I have a 1993 BMW 325i that has developed a sever sputter on acceleration. When the car is cool it seems to be fine but as soon as it reaches Operating Temp the sputter begins. Seems to level off and almost disappear when I hit cruising speed. The condition started off very slight a couple of months ago but recently here in AZ when the outside temp started hitting 100+ degrees it has become severe. Any ideas out there
Country: United StatesMake: BMWModel: 325iYear: 1993Engine: 2.5 L DOHC
Fuel pump is l year old. Tried changing the spark plugs and found 2 of the spark plug wells full of oil so I changed out the valve cover gasket and that solved that problem. Did a compression check and all cylinders are at apout 220 PSI except 2 of the cylinders are at about 190.
HelloThis could be an airleak after the airflow meter, any air dragged in here isn't 'seen' by the ECU and so not compensated for and can lean the engine out and can also allow the engine to rev up when not desired causing rough running.As its a mechanical fault it tends not to turn on the fault light and you can sometimes hear a 'hissing' noise with the engine running.Check the hose clips for tightness and inspect the trunking for any cracks or splits and also all the vacuum system, the small bore pipes and fittings for cracks and missing parts.The best way to locate a leak is to have the engine running and warm and then spray lighter gas /propane around each joint in turn. If the engine rev's up you've found your leak. Work your way through each possible joint one at a time and you should find it. I use a slightly flattened piece of brake pipe and some rubber hose from the can of lighter gas to provide a spraying 'wand' and allow a direct blast of gas into each area, especially those difficult to reach with large implements.It’s also worth getting the fuel pressure checked as if this is low due to a blocked filter or faulty regulator or even a poorly pump will all result in insufficient fuel being delivered to the engineMight also be worth checking the wiring and connector to the airflow meter for any signs of corrosion or damage. you can do a quick fault find if you unplug the meter and run the engine without it.if the engine condition is the same then chances are the meter or the connection to it is faultyAir leaks are very temperature dependent as gaps can open or close up as things expand with heat, so the weather and engine temperature can effect them.This leads them to be quite intermittent in the case of mild leaksits also worth cleaning the airflow meter by removing it from the car and spraying the exposed sensor wires inside the tube with a brake or switch cleaner - ensure that the cleaner is one of the old fashioned, non Eco type that does not leave a residue On no account touch the sensor wires with anything physical as they are extremely fragilethe low compression on 2 cylinders isn't ideal but the car should otherwise run without sputtering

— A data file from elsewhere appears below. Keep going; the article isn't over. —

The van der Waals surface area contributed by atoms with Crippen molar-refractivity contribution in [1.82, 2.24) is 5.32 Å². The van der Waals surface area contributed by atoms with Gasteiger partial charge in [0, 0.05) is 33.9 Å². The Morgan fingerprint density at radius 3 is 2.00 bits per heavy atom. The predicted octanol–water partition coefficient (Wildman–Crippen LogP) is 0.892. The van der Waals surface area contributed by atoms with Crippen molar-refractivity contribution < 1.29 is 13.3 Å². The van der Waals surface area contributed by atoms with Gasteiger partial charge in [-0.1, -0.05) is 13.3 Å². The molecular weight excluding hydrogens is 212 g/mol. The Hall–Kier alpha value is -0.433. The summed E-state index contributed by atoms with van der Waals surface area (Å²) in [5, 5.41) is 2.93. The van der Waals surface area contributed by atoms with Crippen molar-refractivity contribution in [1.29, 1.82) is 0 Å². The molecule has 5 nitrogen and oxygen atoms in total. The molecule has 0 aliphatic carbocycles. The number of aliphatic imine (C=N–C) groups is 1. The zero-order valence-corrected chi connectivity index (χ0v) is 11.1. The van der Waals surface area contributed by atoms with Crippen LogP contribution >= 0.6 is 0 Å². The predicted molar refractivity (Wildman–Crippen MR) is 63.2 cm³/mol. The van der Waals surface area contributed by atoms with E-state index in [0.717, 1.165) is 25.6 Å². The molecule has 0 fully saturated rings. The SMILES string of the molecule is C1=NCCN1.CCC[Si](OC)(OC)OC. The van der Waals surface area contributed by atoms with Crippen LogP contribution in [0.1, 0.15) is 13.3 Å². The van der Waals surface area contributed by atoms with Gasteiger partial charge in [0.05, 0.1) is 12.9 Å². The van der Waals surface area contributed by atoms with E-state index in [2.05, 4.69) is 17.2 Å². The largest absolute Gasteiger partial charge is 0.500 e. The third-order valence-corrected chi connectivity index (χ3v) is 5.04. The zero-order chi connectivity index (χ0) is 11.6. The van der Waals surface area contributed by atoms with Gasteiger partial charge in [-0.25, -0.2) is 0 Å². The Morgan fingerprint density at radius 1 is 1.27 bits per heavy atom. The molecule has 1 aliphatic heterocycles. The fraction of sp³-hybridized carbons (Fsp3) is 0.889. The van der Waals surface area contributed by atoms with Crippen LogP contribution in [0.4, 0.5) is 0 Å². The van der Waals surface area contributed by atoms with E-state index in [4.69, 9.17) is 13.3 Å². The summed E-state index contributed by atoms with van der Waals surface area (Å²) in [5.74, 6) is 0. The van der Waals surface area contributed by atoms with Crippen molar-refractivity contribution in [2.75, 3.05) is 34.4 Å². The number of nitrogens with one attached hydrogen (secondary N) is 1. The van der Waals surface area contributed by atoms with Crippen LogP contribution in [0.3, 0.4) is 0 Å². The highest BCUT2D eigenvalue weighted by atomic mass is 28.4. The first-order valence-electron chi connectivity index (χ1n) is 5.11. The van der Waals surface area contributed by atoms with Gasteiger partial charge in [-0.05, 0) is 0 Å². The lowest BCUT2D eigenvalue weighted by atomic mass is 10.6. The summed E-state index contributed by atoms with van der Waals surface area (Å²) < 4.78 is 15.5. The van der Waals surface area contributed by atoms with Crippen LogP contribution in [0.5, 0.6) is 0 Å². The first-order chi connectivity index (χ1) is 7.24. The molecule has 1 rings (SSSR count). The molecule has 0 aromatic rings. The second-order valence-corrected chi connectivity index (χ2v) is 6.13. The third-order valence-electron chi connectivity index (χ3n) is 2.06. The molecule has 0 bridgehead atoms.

Mechanical Engineer with 20 years experience in the auto industry, 8 yrs in formula 1 engine testing